German rail question about changing trains
September 17, 2007 9:37 AM   Subscribe

Why are transfer times between trains in Germany so brief, and should I be concerned about this?

I booked tickets for a train from Luxembourg to Berlin next month. It's the only leg of my vacation that will see me change trains (all others are nonstop, city to city); I'll change in Cologne. Among all the options at the Rail Europe website, my trip has the longest gap I could find between trains- and it's only seven minutes! Arrive Cologne 13:42, depart for Berlin 13:49. I'm used to flying and needing at least, say, 45 minutes when changing planes- did I do something wrong? How is 7 minutes adequate?
posted by ethnomethodologist to Travel & Transportation around Ohio (13 answers total)
 
The trains really do run on time in Germany, but yikes seven minutes is pushing it. Finding the right train itself will take some time.
posted by caddis at 9:43 AM on September 17, 2007


You leave the train, you find the nearest departure board, you go to the other platform.

Köln Hauptbahnhof has ten tracks on only five platforms (pdf link) -- doesn't sound too big to me.
posted by genghis at 9:44 AM on September 17, 2007


a) Trains are in many cases very much on time.
b) Often long distance trains leave from the same platform so it will be: get out, walk three steps, get in.
c) Sometimes trains wait for each other. If there's a whole bunch of people in your train that are booked on the train to Berlin and a possible delay is only a couple of minutes, they might wait.
Listen for the bilangual (German / English) Announcements shortly before you reach Cologne as to which trains will be reached in time.
d) On weekdays there's a non-stop train from Berlin to Cologne every hour. Unless you have a special bargain ticket that binds you to a specific train your ticket is viable for the next connections as well. So the worse that could happen is a close to one hour wait combined with coughing up some extra money for the difference between bargain and normal price.
posted by ollsen at 9:57 AM on September 17, 2007


What's more, the platforms are usually announced in advance in Germany. Try Deutsche Bahn's online timetable. I looked at the schedule for tomorrow and the incoming Luxembourg train is across the same platform from the departing Berlin ICE:
Luxembourg Tu, 18.09.07 dep 10:24 IC 435
Köln Hbf Tu, 18.09.07 arr 13:42 3
----
Köln Hbf Tu, 18.09.07 dep 13:49 2 ICE 951
Berlin Hbf Tu, 18.09.07 arr 18:10 12 D - G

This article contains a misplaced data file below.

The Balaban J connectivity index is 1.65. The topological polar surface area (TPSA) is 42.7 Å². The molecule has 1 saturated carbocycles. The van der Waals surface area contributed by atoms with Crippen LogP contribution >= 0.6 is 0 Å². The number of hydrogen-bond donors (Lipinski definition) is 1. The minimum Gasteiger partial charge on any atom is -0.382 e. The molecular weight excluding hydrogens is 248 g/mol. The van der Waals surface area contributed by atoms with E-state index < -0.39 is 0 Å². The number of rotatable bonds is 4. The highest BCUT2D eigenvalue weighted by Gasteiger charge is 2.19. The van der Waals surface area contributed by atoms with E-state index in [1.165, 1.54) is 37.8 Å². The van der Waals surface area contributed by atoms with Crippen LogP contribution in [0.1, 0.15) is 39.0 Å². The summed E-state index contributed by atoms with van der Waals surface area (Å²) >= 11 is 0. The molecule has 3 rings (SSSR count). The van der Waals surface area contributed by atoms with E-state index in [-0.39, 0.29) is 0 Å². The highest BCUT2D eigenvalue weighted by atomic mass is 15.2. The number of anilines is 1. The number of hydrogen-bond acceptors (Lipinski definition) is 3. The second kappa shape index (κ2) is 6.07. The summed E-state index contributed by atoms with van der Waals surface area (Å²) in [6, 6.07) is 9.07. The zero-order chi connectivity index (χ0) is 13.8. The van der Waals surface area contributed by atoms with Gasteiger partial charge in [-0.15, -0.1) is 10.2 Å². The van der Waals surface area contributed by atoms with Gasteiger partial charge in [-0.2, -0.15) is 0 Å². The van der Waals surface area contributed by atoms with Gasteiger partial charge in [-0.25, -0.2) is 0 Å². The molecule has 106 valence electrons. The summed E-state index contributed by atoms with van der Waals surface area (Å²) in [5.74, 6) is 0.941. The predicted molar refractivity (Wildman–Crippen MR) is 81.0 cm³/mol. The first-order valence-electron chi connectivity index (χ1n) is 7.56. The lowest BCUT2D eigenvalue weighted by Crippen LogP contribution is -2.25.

posted by grouse at 9:57 AM on September 17, 2007


I meant "non stop train from Cologne to Berlin every hour".
posted by ollsen at 9:58 AM on September 17, 2007


If their delay causes you to miss your timetabled connection on a saver ticket, they should let you go on at no extra cost under the CIV.
posted by grouse at 10:01 AM on September 17, 2007


That's pretty normal. Train stations are not like airports- they are much more compact, there's no luggage check, no check in, &c. Grab your stuff and stand right by the door before the train arrives in the station so you can get out quickly, and you should be fine.
posted by oneirodynia at 10:37 AM on September 17, 2007


Cologne Central station is huge but the DB (German Railway) website Bahn.de also shows this connection which means it should be fine, they usually give you plenty of time to change trains (by the way, the ticket prices on the Rail Europe website seem ridiculously high).
If your train from Luxemburg will be delayed, the train to Berlin most likely won't wait though (trains usually only wait if they expect passengers from a faster delayed train).
posted by snownoid at 10:54 AM on September 17, 2007


You'll be fine. The only reason you should worry is if you have a mobility problem or have more luggage than you can carry. Otherwise 7 minutes is enough time. If you miss it, there's always another train.
posted by Nelson at 11:21 AM on September 17, 2007


I was worried about this when I was in Germany and doing some train travel. As everyone has said, however, the train stations are not huge, and it is often just a matter of walking across a platform or up a staircase quickly.

What was fun was when my wife decided we had enough time for her to go and grab some coffee/munchies while making our connection. I got to watch her run to make it back in time from my comfy window seat.
posted by never used baby shoes at 11:50 AM on September 17, 2007


Vielen Dank, y'all!
posted by ethnomethodologist at 1:22 PM on September 17, 2007


Maybe I got unlucky, but I experienced lots of late trains when I lived in Germany.

Have you been to Köln before? If I were you I'd get the train in the next hour and go out & have a look around the Dom.
posted by lastobelus at 11:59 PM on September 17, 2007


lastobelus, I'm already spending 4 days in Koeln. Kln-Lux-Bln.
posted by ethnomethodologist at 9:26 AM on September 18, 2007


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